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« A Three Day Cooking Tour Through the Franche-Comté by Ed McGaugh | Main | Eugénie Brazier, Bouchons and Terroir of Lyon by Farid Zadi »

August 04, 2005

Three generations of Korean Kitchens by Ji-Young Park

My parents were born towards the end of the Japanese occupation of Korea. The feudal system was coming to an end.

My father's family had moved onto a more modern style of living. My paternal grandfather gave up gentleman farming to open a very large, according to the standards of the times, department store in Taejon.

My mother's family in Jeolla-do Province still maintain the family farm. There are fragments of traditional structures that survived Japanese Occupation and the Korean war  next to modern rice processing equipment.

The Korean kitchen my mother was born into was a wealthy one in the most fertile part of Korea. Jeolla-do cooking is considered the finest because of the range of ingredients available from  grains, mountain greens and seafood. Compared to most other Koreans they had a table of abundance rivaling Royal court cuisine.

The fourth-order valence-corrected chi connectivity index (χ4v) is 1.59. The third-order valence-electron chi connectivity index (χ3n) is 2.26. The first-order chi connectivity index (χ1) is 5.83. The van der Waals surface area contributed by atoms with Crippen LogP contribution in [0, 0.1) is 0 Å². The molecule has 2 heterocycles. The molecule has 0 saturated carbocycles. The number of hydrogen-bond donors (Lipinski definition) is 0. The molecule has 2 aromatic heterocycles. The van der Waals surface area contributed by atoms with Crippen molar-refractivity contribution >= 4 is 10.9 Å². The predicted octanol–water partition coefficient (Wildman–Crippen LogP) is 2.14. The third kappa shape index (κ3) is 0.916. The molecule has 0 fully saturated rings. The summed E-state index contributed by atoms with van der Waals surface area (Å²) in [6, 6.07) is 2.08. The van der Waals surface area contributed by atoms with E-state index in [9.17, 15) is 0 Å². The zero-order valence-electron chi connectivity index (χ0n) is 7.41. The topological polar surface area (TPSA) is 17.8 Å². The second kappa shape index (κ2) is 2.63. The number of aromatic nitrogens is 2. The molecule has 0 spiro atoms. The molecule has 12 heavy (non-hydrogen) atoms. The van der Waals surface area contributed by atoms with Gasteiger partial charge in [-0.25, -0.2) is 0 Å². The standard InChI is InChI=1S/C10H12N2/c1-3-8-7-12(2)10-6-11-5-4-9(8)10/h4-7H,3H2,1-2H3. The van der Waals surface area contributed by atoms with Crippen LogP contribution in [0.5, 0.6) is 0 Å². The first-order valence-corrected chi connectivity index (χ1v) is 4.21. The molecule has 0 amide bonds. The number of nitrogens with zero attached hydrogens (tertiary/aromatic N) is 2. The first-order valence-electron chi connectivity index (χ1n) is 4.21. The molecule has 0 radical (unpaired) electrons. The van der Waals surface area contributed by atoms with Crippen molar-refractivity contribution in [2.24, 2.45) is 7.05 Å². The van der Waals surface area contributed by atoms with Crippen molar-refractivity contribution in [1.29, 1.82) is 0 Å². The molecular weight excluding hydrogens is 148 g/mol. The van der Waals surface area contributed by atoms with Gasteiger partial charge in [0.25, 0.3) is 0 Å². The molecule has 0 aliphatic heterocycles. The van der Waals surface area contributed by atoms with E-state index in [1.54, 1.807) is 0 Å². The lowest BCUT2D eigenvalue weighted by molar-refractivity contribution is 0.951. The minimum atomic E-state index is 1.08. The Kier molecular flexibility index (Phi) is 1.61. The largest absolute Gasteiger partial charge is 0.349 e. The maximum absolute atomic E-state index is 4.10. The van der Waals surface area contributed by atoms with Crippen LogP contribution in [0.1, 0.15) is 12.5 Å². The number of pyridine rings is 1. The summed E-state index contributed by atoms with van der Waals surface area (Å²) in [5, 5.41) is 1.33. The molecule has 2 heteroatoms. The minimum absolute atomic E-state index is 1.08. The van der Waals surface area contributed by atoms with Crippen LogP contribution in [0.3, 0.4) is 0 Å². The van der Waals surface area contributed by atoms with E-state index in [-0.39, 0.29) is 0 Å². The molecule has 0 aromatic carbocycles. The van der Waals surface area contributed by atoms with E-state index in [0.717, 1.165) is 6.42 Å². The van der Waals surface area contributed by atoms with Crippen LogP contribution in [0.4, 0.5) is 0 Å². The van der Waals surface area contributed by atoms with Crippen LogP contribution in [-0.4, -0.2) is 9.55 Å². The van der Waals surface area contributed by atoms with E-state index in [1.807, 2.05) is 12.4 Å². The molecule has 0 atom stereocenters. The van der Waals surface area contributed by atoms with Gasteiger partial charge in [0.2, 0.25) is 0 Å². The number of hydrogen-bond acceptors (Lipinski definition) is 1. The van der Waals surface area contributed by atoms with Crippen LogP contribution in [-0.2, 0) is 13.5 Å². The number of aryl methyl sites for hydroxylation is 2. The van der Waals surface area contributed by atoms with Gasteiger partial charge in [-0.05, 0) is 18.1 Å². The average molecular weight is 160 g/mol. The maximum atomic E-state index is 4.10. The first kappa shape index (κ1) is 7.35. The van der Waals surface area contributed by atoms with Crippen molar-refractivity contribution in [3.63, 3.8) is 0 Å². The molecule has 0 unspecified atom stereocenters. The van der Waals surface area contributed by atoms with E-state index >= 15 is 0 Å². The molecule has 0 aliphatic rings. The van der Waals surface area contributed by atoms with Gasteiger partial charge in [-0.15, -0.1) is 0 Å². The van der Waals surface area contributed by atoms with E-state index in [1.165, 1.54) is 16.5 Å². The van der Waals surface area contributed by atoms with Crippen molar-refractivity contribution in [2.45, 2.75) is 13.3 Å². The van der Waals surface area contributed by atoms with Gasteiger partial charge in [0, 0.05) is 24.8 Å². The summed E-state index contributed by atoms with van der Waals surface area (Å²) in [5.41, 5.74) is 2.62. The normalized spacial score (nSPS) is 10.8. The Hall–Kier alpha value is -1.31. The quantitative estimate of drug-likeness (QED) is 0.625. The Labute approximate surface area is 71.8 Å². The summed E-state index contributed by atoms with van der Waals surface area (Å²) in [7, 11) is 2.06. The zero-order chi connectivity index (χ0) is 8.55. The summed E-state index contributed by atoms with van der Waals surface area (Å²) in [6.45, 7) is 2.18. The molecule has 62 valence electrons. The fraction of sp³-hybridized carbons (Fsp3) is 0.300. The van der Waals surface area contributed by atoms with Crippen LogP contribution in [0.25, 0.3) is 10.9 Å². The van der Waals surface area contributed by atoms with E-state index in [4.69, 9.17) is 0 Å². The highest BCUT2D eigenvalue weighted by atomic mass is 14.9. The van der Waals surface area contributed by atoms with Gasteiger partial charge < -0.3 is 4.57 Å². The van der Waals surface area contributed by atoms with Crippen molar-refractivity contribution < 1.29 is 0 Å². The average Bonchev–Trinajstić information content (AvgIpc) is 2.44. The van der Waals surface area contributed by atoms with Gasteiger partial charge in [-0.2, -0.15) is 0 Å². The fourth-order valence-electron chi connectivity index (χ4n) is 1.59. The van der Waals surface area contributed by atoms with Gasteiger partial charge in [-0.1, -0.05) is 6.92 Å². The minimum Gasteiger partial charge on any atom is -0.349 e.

Her father and uncles were  still concerned with being  Confucian gentleman scholars. My paternal grandmother was an accomplished calligrapher in Chinese at a time when education wasn't openly available to women. Actually these traditions never died in my family. My father and uncle are acupuncturists and herbalists. My uncle has written books in old Korean and Chinese.

My posts on Korean cooking will cover pantry ingredients, traditional recipes and methods, some history including  descriptions of Korean cuisine through feudal times, The Korean War and the aftermath of ruin and  poverty,  the period of rapid industrialization and immigration.

I've visited Korea over 100 times, several visits were culinary tours thanks to generous parents who were concerned about maintaining traditions. I think I've been to every museum in South Korea at least twice.

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